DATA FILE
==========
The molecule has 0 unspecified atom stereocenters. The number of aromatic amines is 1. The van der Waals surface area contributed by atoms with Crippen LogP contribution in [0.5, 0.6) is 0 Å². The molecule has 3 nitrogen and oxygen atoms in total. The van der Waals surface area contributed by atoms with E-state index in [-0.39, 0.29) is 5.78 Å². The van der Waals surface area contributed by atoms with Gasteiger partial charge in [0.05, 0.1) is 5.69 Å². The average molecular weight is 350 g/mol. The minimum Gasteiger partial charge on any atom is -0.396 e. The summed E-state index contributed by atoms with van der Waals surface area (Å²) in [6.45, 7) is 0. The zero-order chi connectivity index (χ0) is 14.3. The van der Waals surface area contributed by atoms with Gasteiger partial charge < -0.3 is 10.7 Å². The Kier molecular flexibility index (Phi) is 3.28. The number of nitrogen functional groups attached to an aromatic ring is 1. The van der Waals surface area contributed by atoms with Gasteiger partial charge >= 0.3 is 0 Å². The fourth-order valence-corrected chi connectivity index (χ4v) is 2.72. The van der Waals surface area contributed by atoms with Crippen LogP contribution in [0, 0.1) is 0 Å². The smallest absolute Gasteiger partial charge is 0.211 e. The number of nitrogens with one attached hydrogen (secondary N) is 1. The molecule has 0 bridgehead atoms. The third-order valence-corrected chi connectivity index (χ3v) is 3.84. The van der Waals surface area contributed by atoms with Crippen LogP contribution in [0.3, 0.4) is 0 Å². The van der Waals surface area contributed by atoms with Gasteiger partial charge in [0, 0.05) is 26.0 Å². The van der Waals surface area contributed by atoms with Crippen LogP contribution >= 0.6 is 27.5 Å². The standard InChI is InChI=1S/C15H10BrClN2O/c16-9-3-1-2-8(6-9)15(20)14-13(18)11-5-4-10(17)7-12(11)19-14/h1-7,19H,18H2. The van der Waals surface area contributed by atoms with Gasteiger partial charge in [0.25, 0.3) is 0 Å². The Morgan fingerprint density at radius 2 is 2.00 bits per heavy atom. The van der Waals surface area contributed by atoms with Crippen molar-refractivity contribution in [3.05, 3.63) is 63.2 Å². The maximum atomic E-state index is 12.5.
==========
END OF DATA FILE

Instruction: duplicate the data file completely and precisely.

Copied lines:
The molecule has 0 unspecified atom stereocenters. The number of aromatic amines is 1. The van der Waals surface area contributed by atoms with Crippen LogP contribution in [0.5, 0.6) is 0 Å². The molecule has 3 nitrogen and oxygen atoms in total. The van der Waals surface area contributed by atoms with E-state index in [-0.39, 0.29) is 5.78 Å². The van der Waals surface area contributed by atoms with Gasteiger partial charge in [0.05, 0.1) is 5.69 Å². The average molecular weight is 350 g/mol. The minimum Gasteiger partial charge on any atom is -0.396 e. The summed E-state index contributed by atoms with van der Waals surface area (Å²) in [6.45, 7) is 0. The zero-order chi connectivity index (χ0) is 14.3. The van der Waals surface area contributed by atoms with Gasteiger partial charge < -0.3 is 10.7 Å². The Kier molecular flexibility index (Phi) is 3.28. The number of nitrogen functional groups attached to an aromatic ring is 1. The van der Waals surface area contributed by atoms with Gasteiger partial charge >= 0.3 is 0 Å². The fourth-order valence-corrected chi connectivity index (χ4v) is 2.72. The van der Waals surface area contributed by atoms with Crippen LogP contribution in [0, 0.1) is 0 Å². The smallest absolute Gasteiger partial charge is 0.211 e. The number of nitrogens with one attached hydrogen (secondary N) is 1. The molecule has 0 bridgehead atoms. The third-order valence-corrected chi connectivity index (χ3v) is 3.84. The van der Waals surface area contributed by atoms with Crippen LogP contribution in [0.3, 0.4) is 0 Å². The van der Waals surface area contributed by atoms with Gasteiger partial charge in [0, 0.05) is 26.0 Å². The van der Waals surface area contributed by atoms with Crippen LogP contribution >= 0.6 is 27.5 Å². The standard InChI is InChI=1S/C15H10BrClN2O/c16-9-3-1-2-8(6-9)15(20)14-13(18)11-5-4-10(17)7-12(11)19-14/h1-7,19H,18H2. The van der Waals surface area contributed by atoms with Gasteiger partial charge in [0.25, 0.3) is 0 Å². The Morgan fingerprint density at radius 2 is 2.00 bits per heavy atom. The van der Waals surface area contributed by atoms with Crippen molar-refractivity contribution in [3.05, 3.63) is 63.2 Å². The maximum atomic E-state index is 12.5.